Newfoundland and Labrador is being targeted with a class-action lawsuit on behalf of inmates held in solitary confinement for periods longer than two weeks.
St. John's-based law firm, Morris Martin Moore, announced its bid Wednesday to certify the action on behalf of Paul Hennebury and Nikita Pearce, who served time in the province's correctional system.
The lawsuit claims negligence by government in ensuring the safety and well-being of inmates and alleges the use of prolonged solitary confinement is unconstitutional and violates basic human rights guaranteed under the charter.
Hennebury and Pearce say the negative effects of prolonged periods of solitary confinement on mental health are well established and have been known to the province for years, yet they say the practice continues in provincial institutions.
The allegations in the statement of claim haven't been proven in court, and the province hasn't filed a statement of defence.
Hennebury says he was placed in solitary confinement inside Her Majesty's Penitentiary in St. John's, N.L., most recently in 2019, while Pearce says she was sent to solitary at the Newfoundland and Labrador Correctional Centre for Women in Clarenville, N.L., in 2013.
Pearce became depressed and anxious, was prescribed large amounts of medication and "described her state after solitary confinement as being like a zombie," lawyer Lynn Moore said in an interview Wednesday.
Moore said Hennebury describes similar periods of depression and anxiety and "he talked about having his head done in."
The lawsuit comes in the wake of a report earlier this year into the deaths of four inmates, which found the province's prisons are overcrowded, have limited health services, and are understaffed.
The 2019 death of one of those four inmates, Christopher Sutton, in Her Majesty's Penitentiary, drew attention to the issue of administrative segregation -- a form of solitary confinement used to deal with overcrowding.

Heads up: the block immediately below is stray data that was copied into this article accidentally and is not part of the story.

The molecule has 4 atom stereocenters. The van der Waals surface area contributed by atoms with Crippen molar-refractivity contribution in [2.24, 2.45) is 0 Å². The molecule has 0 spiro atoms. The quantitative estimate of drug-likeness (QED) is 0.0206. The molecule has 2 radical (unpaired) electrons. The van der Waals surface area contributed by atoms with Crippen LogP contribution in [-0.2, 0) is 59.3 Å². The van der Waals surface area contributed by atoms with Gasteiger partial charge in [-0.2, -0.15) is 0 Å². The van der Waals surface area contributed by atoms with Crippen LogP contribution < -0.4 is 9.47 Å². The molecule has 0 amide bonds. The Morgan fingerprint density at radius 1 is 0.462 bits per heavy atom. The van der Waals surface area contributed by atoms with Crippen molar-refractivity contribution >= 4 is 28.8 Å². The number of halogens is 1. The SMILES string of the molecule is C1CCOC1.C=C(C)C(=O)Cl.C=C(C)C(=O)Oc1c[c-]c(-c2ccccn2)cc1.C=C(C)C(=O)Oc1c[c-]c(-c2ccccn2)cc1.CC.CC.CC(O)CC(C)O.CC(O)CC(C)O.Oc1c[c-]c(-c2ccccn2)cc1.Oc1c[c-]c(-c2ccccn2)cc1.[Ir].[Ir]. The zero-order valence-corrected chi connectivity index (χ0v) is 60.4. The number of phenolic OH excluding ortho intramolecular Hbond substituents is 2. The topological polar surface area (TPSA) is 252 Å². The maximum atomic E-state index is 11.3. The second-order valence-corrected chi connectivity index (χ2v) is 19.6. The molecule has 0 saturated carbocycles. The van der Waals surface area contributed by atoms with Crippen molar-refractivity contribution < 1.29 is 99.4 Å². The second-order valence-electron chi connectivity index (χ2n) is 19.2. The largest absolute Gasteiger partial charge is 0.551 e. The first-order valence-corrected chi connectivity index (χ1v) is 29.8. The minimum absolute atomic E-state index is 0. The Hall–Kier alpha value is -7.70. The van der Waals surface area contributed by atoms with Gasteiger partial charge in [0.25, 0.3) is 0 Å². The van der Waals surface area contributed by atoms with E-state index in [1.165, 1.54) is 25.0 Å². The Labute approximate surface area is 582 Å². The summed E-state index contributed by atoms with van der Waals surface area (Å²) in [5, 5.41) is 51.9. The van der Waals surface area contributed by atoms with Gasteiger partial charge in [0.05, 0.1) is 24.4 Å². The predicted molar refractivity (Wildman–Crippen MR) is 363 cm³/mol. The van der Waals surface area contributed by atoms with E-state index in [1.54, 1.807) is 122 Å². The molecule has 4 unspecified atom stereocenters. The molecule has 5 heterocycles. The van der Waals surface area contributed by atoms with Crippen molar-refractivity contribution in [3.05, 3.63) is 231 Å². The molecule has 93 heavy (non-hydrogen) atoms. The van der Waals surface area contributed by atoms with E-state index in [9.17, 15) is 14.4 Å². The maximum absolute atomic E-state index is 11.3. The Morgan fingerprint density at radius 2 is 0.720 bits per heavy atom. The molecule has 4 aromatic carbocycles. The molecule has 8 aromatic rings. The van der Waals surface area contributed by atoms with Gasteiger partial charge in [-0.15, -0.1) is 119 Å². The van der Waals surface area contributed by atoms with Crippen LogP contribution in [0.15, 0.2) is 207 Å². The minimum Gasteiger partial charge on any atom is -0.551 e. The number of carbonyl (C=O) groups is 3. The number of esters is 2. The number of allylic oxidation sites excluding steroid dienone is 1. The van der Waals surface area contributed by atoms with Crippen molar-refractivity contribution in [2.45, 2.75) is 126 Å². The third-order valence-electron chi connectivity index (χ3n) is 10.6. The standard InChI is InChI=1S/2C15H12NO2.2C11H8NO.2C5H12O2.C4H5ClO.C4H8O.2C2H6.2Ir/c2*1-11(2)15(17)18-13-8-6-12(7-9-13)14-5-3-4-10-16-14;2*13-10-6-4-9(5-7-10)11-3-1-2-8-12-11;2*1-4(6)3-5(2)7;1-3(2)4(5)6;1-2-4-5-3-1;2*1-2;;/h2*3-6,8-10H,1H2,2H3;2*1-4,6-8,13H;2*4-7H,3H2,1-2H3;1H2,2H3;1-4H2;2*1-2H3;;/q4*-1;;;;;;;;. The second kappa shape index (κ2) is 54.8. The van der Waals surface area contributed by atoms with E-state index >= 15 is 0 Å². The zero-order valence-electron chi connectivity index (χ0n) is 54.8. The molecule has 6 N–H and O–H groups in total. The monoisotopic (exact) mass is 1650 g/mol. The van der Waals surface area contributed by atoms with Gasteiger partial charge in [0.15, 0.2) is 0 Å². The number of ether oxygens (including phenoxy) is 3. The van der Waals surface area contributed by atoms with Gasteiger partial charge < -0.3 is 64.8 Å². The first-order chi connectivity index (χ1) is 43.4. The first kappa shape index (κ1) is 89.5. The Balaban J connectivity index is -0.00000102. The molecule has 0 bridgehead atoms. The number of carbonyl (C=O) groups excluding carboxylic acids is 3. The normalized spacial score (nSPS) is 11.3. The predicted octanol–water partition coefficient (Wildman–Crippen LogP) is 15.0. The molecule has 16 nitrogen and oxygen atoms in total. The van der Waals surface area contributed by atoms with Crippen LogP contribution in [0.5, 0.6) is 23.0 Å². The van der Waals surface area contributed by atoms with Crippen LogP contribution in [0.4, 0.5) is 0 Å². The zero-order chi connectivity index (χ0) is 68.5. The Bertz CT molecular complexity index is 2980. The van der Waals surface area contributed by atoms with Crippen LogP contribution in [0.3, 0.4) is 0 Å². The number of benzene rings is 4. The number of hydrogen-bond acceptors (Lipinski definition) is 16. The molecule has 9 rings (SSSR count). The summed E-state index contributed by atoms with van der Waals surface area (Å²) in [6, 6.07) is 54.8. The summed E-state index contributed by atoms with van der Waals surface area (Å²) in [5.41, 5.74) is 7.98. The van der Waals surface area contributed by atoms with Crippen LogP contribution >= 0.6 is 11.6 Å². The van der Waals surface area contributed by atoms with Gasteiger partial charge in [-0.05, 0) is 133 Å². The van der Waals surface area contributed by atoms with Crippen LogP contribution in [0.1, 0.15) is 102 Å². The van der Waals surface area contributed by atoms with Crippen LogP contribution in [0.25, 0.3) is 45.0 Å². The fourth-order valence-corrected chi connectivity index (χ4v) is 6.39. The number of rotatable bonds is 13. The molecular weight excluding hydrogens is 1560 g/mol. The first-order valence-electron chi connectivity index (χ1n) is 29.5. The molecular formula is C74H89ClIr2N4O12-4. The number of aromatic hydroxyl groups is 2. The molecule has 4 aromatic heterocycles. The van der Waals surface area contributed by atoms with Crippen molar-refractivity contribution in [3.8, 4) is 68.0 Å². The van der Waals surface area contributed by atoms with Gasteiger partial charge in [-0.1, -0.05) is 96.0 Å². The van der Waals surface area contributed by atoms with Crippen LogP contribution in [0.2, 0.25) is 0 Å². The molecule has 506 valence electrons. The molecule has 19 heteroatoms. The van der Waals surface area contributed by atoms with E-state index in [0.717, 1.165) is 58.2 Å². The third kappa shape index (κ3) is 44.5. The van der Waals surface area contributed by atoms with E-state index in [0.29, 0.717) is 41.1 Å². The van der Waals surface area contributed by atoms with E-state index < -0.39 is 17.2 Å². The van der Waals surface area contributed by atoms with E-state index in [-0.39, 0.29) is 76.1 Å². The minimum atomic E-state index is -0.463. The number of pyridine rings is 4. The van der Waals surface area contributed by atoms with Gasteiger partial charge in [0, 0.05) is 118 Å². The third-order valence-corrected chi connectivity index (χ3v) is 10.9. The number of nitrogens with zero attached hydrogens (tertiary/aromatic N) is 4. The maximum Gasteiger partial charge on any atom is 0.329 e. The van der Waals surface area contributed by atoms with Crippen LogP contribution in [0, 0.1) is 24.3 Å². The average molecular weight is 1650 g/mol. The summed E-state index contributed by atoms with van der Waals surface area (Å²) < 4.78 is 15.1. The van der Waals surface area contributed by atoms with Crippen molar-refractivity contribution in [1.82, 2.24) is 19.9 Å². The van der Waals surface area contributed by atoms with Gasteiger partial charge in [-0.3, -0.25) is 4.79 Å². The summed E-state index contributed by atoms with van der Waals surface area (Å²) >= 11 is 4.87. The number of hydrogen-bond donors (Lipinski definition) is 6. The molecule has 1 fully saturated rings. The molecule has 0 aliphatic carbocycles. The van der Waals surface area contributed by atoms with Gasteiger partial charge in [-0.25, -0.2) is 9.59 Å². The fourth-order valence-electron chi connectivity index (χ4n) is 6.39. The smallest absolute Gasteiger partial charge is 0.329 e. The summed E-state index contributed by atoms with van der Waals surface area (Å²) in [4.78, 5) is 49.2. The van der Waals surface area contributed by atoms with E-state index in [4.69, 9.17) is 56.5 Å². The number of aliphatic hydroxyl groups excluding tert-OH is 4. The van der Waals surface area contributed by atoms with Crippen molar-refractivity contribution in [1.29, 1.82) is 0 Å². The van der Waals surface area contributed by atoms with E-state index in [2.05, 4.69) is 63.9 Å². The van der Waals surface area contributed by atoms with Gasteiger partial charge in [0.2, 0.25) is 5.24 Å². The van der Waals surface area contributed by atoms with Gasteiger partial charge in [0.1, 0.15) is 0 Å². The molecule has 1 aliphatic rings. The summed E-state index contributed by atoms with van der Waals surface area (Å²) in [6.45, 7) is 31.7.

Sutton had written a letter to the province's human rights commission days before his death, describing segregation there as "by far the worst punishment a person can endure in a Canadian facility."
Efforts to end solitary confinement have been underway in jurisdictions across the country, with similar lawsuits being launched in other provinces in the past two years.
The Ontario Human Rights Commission is seeking an order to hold the province accountable for violating a two-year-old agreement on the use of solitary confinement in jails for people with mental disabilities.
In its filings with Ontario's Human Rights Tribunal, the commission said 46 per cent of the 12,000 people placed in segregation between July 2018 and June 2019 had mental health alerts on their files.
In an agreement reached in 2018, the government agreed to use segregation on the mentally disabled only as a last resort. The commission is seeking an order for a prohibition on segregation for anyone with a mental health disability.
Meanwhile, the federal Liberal government passed legislation in 2019 that purported to eliminate solitary confinement in federal institutions by November of that year, moving instead to the use of structured intervention units, or SIUs.
The law was part of a response to recommendations from a coroner's inquest into the 2007 death of 19-year-old Ashley Smith, who strangled herself in a segregation cell at Grand Valley Institution in Kitchener, Ont., as prison guards looked on. She had spent more than 1,000 days in segregation before her death.
When inmates are placed in SIUs, they are supposed to be given four hours outside their cells every day. They must also be guaranteed at least two hours of meaningful interaction with others each day, such as with community volunteers. They are also to receive daily visits from health-care professionals.
An independent federal panel is currently tasked with overseeing the implementation of the units for prisoners who pose risks to security or themselves.
This report by The Canadian Press was first published Sept. 2, 2020.
-- By Michael Tutton in Halifax.